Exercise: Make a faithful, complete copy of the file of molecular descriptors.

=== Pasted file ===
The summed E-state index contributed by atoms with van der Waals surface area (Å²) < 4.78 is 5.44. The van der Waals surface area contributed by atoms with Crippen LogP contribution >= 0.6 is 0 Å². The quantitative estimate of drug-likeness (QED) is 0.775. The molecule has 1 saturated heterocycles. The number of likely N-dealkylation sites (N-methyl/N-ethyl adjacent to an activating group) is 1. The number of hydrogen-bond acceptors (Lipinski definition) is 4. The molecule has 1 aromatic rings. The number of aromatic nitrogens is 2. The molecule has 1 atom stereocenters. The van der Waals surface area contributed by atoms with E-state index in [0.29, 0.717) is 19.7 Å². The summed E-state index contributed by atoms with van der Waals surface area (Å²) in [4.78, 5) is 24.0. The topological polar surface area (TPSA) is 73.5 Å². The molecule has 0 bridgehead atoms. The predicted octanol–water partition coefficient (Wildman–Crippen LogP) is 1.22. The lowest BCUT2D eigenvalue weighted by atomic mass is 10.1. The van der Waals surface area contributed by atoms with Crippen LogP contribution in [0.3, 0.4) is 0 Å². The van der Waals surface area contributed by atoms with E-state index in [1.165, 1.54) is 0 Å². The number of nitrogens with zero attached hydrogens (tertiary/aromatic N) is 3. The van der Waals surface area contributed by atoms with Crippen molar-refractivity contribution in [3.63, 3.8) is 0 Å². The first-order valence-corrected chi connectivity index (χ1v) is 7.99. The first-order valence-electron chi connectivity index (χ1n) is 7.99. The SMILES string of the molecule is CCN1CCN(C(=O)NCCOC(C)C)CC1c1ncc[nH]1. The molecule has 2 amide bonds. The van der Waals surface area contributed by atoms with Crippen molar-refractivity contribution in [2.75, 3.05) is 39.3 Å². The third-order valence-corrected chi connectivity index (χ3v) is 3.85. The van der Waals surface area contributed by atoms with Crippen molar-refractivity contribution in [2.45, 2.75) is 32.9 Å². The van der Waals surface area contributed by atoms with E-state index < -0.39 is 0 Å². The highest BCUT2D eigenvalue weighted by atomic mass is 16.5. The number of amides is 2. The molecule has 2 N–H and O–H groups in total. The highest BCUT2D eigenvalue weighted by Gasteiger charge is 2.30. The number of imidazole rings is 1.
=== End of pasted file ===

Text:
The summed E-state index contributed by atoms with van der Waals surface area (Å²) < 4.78 is 5.44. The van der Waals surface area contributed by atoms with Crippen LogP contribution >= 0.6 is 0 Å². The quantitative estimate of drug-likeness (QED) is 0.775. The molecule has 1 saturated heterocycles. The number of likely N-dealkylation sites (N-methyl/N-ethyl adjacent to an activating group) is 1. The number of hydrogen-bond acceptors (Lipinski definition) is 4. The molecule has 1 aromatic rings. The number of aromatic nitrogens is 2. The molecule has 1 atom stereocenters. The van der Waals surface area contributed by atoms with E-state index in [0.29, 0.717) is 19.7 Å². The summed E-state index contributed by atoms with van der Waals surface area (Å²) in [4.78, 5) is 24.0. The topological polar surface area (TPSA) is 73.5 Å². The molecule has 0 bridgehead atoms. The predicted octanol–water partition coefficient (Wildman–Crippen LogP) is 1.22. The lowest BCUT2D eigenvalue weighted by atomic mass is 10.1. The van der Waals surface area contributed by atoms with Crippen LogP contribution in [0.3, 0.4) is 0 Å². The van der Waals surface area contributed by atoms with E-state index in [1.165, 1.54) is 0 Å². The number of nitrogens with zero attached hydrogens (tertiary/aromatic N) is 3. The van der Waals surface area contributed by atoms with Crippen molar-refractivity contribution in [3.63, 3.8) is 0 Å². The first-order valence-corrected chi connectivity index (χ1v) is 7.99. The first-order valence-electron chi connectivity index (χ1n) is 7.99. The SMILES string of the molecule is CCN1CCN(C(=O)NCCOC(C)C)CC1c1ncc[nH]1. The molecule has 2 amide bonds. The van der Waals surface area contributed by atoms with Crippen molar-refractivity contribution in [2.75, 3.05) is 39.3 Å². The third-order valence-corrected chi connectivity index (χ3v) is 3.85. The van der Waals surface area contributed by atoms with Crippen molar-refractivity contribution in [2.45, 2.75) is 32.9 Å². The van der Waals surface area contributed by atoms with E-state index < -0.39 is 0 Å². The highest BCUT2D eigenvalue weighted by atomic mass is 16.5. The number of amides is 2. The molecule has 2 N–H and O–H groups in total. The highest BCUT2D eigenvalue weighted by Gasteiger charge is 2.30. The number of imidazole rings is 1.